"I see," remarked the alien. "Or at least -- I understand that it might
be so. But how long can you work? Will you fill the valley with your
superbly constructed buildings? For sixteen of your race?"
Everett shook his head, bitterly. "We'd all be dead before we can fill the
valley. But at least we'll make ourselves comfortable, before we -- go."
"There is no need to die."
He swung around to face the alien. "You've been hinting that and hinting
that for the last two months! If there's one thing worse than despair it's
false hope! Even if your people were immortal, and they're not -- "
"I did not mean to anger you, John." The strange little paw uplifted in
"Then quit hinting and say something."
"Mammals -- " Fanu began, then halted, obviously groping for the proper
"Yes, we're mammals, technically," Everett snorted, "the mammalian
characteristic perished with our solar system, though."
"That is not true -- or it need not be true."
Everett stared at the alien, wishing for the thousandth time that he could
read that dark expression. Fanu went on, "I have observed your race in
undress, compared with the information from your study reels -- from your
ship -- the material you brought to me so graciously -- I cannot thank you
-- "
"Yes, yes!" he broke in. Fanu was so damned polite. He liked the alien,
but the only one of the Earthmen who really got along with him perfectly
was Tsen, who was used to all this overdone courtesy.
"Forgive me, what I mean is your . . . two sexual groups are so close
together . . ."
Everett's eyes widened. Then he laughed, embarrassed. "You just lost me.
I mean, I don't understand your statement, Fanu."
"Your two sexual types are so exceptionally similar -- "
"Oh, lord, vive la difference!" Everett laughed aloud, and some of the men
in the valley glanced up, curious, pleased to see their captain laughing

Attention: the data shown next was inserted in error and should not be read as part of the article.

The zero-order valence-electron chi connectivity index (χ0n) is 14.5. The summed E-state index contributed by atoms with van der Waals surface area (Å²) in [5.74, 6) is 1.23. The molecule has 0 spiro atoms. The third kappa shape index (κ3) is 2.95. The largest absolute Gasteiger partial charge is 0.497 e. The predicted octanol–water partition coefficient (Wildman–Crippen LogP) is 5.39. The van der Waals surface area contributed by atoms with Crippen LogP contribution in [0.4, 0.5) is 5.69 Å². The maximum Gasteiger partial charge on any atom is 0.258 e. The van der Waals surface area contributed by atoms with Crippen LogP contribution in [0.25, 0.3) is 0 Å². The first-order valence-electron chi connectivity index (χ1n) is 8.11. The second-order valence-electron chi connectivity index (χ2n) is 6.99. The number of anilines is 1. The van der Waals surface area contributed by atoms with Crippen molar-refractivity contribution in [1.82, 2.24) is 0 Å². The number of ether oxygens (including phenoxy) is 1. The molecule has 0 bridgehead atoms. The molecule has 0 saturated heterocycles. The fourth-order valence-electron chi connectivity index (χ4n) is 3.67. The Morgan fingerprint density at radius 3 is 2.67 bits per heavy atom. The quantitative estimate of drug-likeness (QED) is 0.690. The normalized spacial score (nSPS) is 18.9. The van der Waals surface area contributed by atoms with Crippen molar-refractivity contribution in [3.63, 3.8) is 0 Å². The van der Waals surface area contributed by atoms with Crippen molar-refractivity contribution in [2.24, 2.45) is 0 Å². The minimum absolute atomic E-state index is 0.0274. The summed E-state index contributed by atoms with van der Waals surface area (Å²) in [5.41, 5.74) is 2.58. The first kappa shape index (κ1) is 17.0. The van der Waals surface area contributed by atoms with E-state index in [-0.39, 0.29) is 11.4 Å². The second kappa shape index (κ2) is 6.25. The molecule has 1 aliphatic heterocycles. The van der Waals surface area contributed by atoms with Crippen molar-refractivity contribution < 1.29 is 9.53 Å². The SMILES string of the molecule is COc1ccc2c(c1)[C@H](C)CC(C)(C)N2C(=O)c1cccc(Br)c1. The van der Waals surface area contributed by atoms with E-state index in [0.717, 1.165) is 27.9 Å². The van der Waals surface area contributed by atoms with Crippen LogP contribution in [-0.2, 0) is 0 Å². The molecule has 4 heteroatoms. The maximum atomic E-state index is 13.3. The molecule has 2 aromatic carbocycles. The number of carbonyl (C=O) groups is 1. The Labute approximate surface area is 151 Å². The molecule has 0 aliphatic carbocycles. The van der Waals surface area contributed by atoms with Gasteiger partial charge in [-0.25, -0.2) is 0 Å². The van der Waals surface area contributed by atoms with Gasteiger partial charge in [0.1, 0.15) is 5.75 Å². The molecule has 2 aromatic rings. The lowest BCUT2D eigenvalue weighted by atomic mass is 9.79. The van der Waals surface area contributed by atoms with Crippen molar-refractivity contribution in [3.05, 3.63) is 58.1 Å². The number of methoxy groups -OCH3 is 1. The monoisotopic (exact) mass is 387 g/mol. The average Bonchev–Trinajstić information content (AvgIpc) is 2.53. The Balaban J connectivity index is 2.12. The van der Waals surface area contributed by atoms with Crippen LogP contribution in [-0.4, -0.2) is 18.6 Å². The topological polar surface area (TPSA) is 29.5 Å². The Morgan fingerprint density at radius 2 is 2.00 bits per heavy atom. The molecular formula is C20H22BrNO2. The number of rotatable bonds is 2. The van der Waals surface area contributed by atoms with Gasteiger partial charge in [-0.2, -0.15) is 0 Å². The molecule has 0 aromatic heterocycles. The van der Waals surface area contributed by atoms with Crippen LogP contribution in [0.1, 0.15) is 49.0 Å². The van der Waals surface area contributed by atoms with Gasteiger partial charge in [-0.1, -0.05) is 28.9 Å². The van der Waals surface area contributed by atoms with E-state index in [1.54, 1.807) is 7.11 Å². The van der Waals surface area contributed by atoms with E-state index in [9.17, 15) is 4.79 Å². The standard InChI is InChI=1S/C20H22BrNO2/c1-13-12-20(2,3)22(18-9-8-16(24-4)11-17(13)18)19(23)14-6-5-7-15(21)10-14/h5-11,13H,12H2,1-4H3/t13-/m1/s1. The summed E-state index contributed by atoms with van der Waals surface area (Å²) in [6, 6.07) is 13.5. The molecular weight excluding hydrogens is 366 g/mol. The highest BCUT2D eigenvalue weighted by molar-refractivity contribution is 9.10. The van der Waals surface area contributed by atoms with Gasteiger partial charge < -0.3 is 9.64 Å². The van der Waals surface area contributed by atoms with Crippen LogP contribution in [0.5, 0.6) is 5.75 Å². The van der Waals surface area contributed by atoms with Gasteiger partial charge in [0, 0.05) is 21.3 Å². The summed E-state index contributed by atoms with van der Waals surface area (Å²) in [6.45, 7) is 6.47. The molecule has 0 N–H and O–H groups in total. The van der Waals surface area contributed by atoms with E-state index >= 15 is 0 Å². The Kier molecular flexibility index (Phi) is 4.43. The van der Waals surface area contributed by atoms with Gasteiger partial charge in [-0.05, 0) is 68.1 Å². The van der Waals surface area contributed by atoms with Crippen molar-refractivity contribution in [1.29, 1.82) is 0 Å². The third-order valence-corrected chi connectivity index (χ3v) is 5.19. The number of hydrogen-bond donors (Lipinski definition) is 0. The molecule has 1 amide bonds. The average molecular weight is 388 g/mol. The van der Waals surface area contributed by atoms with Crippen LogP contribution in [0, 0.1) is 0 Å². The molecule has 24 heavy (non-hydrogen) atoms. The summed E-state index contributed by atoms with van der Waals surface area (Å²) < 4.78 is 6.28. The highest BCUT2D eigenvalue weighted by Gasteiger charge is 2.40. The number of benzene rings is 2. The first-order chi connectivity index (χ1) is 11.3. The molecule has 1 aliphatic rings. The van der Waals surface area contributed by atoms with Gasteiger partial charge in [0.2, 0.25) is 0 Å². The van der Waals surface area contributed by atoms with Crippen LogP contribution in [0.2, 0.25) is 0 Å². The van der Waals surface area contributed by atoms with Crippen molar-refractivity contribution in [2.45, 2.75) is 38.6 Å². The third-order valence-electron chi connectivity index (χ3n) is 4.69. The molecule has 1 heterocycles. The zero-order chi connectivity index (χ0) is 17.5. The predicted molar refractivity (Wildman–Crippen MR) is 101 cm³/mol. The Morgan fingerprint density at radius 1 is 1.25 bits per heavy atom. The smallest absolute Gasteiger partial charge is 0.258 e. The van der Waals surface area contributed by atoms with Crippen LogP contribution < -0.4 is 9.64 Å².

with the omnipotent, knowing alien. "If you mean our -- females had two
arms, two legs, and a head, yes, we were very similar, but --"
Fanu regarded John with compassion. "No, not that. I mean that, compared to
our race, your own sexual differences seem minute. It would be a relatively
simple matter to convert one to the other. I recall in the tapes several
instances in which this sort of change occurred naturally, and others in
which the changes were brought about medically."
Everett knew his eyes were bulging, and he felt the anger rising in his
throat. He beat it down. Fanu wouldn't know. He could read about the taboos
of another race without fully appreciating . . . in spite of his revulsion,
Everett gave a sputtering laugh. "Yes, yes, I see your point, Fanu. It's an
interesting theory, but even if it would work, it, well, it wouldn't work
that way."
"Well, it's a matter of -- my men wouldn't stand for it. We're not guinea
pigs," he finished, testily.
"No." The voice was compassionate again. "You are a race doomed to
extinction, with a possible way out. My race had no such second chance."
Fanu glided away toward the laboratory and Everett stared after him, one
thought drumming in his mind. "My God! He wasn't theorizing! He -- he
The slight noise finally made him look up. He hadn't heard anyone come in,
and started involuntarily at seeing Chord's great hulk before him.
"Sorry to disturb you, Cap'n."
"That isn't necessary, Chord. What can I do for you?"
The big man smiled sheepishly. "Hard to break habits, sir. Guess I never
will." Despite his size and demeanor, Chord was not stupid, though hampered
by poor education and embarrassment for his giant clumsy body. Now he